Some months ago there was an article called 'Taking Memes Seriously' which drew attention and started a thread for discussion at this site.
That article was an attack on materialist explanations of natural phenomena, such as, in his view, Darwinian evolution. The response here was one of derision and hostility, such that I expected the author, Mark Signorelli, to avoid the subject in future. However, he's back! Dauntless, unabashed and unbowed, he has been busy writing a new evolution-bashing piece to accompany the first. His fondness for the writings of Thomas Aquinas and St Bonaventure seem to lend his prose a kind of verbose and ponderous weightiness which some may mistake for profundity. I think this is worth looking at for anyone interested in the philosophical arguments against evolutionary science - why they are so persuasive to many and yet on close inspection so worthless.
The Lord Shall Have Them In Derision
by Mark Anthony Signorelli (January 2011)
It is glorious for religion to have enemies such as this. - Pascal
Considered in the light of intellectual history, the truly remarkable thing about the reception of Charles Darwin’s work is not the nature or the extent of its apparent theological implications; the remarkable thing is the fact that anyone could believe that it had any real theological implications at all. That great masses of men would come to consider – with either jubilance or indignation – a theory about how species of organisms change over enormous expanses of time an apt challenge to certain theological positions is certainly one of the perverse wonders of the modern world. To be sure, what goes under the name of Darwinism has long since morphed into something far beyond a biological theory, complete with metaphysical and ethical commitments that can hardly be regarded as scientific. Darwinians used to deny this, but not any more; now, they proudly trumpet the fact. Michael Ruse, for one, gloats that “evolution has always been more than just a scientific theory – it has ever been a philosophy, a metaphysics, a Weltanschauung, a secular religion (not so secular at times), even indeed an eschatology.”[i] Still, Darwinism began as, and at its core remains, a theory about how species of organisms change over enormous expanses of time, and as I said, it is a most remarkable thing that such a theory could become a serious rival to any theology, Christian or otherwise. Were one to travel backwards in time to visit Anselm or Duns Scotus, and inform them that in a far distant century, their Christian religion would descend into considerable quiescence in their native country, I suspect that they would have remained unsurprised and undisturbed; such men were not naïve about either the forces of history or the nature of man. But if one were to tell them further that their religion would be superceded in the minds of thousands and millions by a theory about how organisms change over enormous expanses of time, I am quite certain that they would have been incredulous. No doubt, they would attest that their convictions concerning God, the universe, and man’s relationship to both, were such that they were entirely consistent with all possible theories about how species of organisms change over enormous expanses of time, and therefore could not possibly be contradicted by any of them. And they would have been correct. The vaunted, and by now perfectly tiresome, conflict between religion and science is indeed a consequence of ignorance, as the Darwinians constantly insist. However, it is not the recalcitrant ignorance of religious persons towards science that is at the root of the controversy, as they would have us believe; rather, it is their own incorrigible theological and philosophical ignorance that has, from the beginning, generated the intensity of the debate. Let us “count the ways” of their folly.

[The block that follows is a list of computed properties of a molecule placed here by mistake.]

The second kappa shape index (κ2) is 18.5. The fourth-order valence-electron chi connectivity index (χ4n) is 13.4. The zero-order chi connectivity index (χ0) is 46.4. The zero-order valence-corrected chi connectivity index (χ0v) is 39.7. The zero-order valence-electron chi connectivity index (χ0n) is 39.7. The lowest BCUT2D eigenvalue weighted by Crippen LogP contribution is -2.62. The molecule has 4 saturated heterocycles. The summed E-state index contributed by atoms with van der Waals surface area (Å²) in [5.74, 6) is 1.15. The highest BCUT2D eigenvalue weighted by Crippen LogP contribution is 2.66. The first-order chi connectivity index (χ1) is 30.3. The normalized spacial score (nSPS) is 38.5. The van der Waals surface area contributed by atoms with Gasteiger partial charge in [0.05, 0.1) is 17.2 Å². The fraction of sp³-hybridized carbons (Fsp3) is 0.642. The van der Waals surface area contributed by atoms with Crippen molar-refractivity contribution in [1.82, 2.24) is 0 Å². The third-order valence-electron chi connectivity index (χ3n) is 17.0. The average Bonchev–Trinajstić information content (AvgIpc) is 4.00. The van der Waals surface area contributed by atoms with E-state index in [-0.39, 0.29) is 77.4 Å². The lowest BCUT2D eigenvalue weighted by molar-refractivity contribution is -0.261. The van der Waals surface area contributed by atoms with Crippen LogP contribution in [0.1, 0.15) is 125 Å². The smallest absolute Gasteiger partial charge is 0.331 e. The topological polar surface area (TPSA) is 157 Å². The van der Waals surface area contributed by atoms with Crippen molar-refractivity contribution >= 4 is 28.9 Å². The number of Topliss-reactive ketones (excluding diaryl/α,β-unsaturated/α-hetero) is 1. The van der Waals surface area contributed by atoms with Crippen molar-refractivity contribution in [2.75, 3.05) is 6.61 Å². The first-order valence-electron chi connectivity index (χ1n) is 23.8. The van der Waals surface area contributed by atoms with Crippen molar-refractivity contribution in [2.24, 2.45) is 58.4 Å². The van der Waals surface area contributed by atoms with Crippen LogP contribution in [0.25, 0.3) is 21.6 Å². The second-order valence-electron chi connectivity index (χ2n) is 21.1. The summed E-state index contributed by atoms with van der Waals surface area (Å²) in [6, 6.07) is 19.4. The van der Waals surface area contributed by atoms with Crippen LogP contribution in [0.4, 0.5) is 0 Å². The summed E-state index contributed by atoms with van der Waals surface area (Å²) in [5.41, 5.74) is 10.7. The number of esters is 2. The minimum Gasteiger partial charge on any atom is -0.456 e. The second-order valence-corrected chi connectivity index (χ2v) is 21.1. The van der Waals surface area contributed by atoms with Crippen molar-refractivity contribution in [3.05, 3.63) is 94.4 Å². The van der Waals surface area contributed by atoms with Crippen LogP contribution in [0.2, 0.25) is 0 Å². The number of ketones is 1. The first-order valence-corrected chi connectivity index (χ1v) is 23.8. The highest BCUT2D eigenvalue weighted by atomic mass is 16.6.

The Darwinian challenge to theology takes a number of different forms. At its crudest, it triumphs over a literal reading of the scriptural account of creation in Genesis, which is itself the crudest mode of understanding that text. The necessity of reading Genesis literally was dismissed some 1500 years ago by no less orthodox a figure than St. Augustine, who abjured his readers, “let us never think in a literal-minded, fleshly way of utterances in time throughout these days of divine works,” and who moreover held that, in interpreting scripture, “our business…is to inquire how God’s scriptures say he established things according to their proper natures, and not what he might wish to work in them or out of them as a miracle of his power,”[ii] Indeed, he excoriates the rash folly of those Christians who presume to contest scientific questions from the authority of scripture, and thus, by an untutored literalism, bring their creed into disrepute with the scientifically knowledgeable: